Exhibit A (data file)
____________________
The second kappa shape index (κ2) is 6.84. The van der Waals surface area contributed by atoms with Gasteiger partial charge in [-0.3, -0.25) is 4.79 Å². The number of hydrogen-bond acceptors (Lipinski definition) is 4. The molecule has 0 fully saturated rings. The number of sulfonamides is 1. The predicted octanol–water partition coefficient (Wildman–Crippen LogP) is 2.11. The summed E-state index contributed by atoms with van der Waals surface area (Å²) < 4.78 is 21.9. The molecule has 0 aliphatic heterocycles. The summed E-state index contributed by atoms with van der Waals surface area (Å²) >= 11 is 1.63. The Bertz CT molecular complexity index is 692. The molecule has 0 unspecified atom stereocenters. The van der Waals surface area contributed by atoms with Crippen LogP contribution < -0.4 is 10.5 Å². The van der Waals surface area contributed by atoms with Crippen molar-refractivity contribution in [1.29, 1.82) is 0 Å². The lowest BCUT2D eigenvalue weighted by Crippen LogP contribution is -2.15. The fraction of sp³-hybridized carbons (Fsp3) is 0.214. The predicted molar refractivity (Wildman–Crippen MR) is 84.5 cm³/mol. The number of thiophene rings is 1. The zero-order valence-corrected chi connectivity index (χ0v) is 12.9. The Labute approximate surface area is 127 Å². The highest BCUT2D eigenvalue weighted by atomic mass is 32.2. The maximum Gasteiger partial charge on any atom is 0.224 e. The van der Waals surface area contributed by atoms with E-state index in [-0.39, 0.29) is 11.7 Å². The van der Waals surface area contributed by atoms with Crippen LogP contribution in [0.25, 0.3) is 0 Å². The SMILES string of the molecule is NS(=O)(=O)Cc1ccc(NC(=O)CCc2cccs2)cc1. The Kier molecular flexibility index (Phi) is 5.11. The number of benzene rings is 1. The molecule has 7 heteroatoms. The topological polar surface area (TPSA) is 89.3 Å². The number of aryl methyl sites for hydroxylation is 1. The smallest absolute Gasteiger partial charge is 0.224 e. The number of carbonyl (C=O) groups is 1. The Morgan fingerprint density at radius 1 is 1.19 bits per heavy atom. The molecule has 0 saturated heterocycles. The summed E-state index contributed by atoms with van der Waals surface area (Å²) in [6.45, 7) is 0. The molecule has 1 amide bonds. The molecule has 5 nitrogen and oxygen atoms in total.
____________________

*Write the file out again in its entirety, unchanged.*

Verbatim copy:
The second kappa shape index (κ2) is 6.84. The van der Waals surface area contributed by atoms with Gasteiger partial charge in [-0.3, -0.25) is 4.79 Å². The number of hydrogen-bond acceptors (Lipinski definition) is 4. The molecule has 0 fully saturated rings. The number of sulfonamides is 1. The predicted octanol–water partition coefficient (Wildman–Crippen LogP) is 2.11. The summed E-state index contributed by atoms with van der Waals surface area (Å²) < 4.78 is 21.9. The molecule has 0 aliphatic heterocycles. The summed E-state index contributed by atoms with van der Waals surface area (Å²) >= 11 is 1.63. The Bertz CT molecular complexity index is 692. The molecule has 0 unspecified atom stereocenters. The van der Waals surface area contributed by atoms with Crippen LogP contribution < -0.4 is 10.5 Å². The van der Waals surface area contributed by atoms with Crippen molar-refractivity contribution in [1.29, 1.82) is 0 Å². The lowest BCUT2D eigenvalue weighted by Crippen LogP contribution is -2.15. The fraction of sp³-hybridized carbons (Fsp3) is 0.214. The predicted molar refractivity (Wildman–Crippen MR) is 84.5 cm³/mol. The number of thiophene rings is 1. The zero-order valence-corrected chi connectivity index (χ0v) is 12.9. The Labute approximate surface area is 127 Å². The highest BCUT2D eigenvalue weighted by atomic mass is 32.2. The maximum Gasteiger partial charge on any atom is 0.224 e. The van der Waals surface area contributed by atoms with E-state index in [-0.39, 0.29) is 11.7 Å². The van der Waals surface area contributed by atoms with Crippen LogP contribution in [0.25, 0.3) is 0 Å². The SMILES string of the molecule is NS(=O)(=O)Cc1ccc(NC(=O)CCc2cccs2)cc1. The Kier molecular flexibility index (Phi) is 5.11. The number of benzene rings is 1. The molecule has 7 heteroatoms. The topological polar surface area (TPSA) is 89.3 Å². The number of aryl methyl sites for hydroxylation is 1. The smallest absolute Gasteiger partial charge is 0.224 e. The number of carbonyl (C=O) groups is 1. The Morgan fingerprint density at radius 1 is 1.19 bits per heavy atom. The molecule has 0 saturated heterocycles. The summed E-state index contributed by atoms with van der Waals surface area (Å²) in [6.45, 7) is 0. The molecule has 1 amide bonds. The molecule has 5 nitrogen and oxygen atoms in total.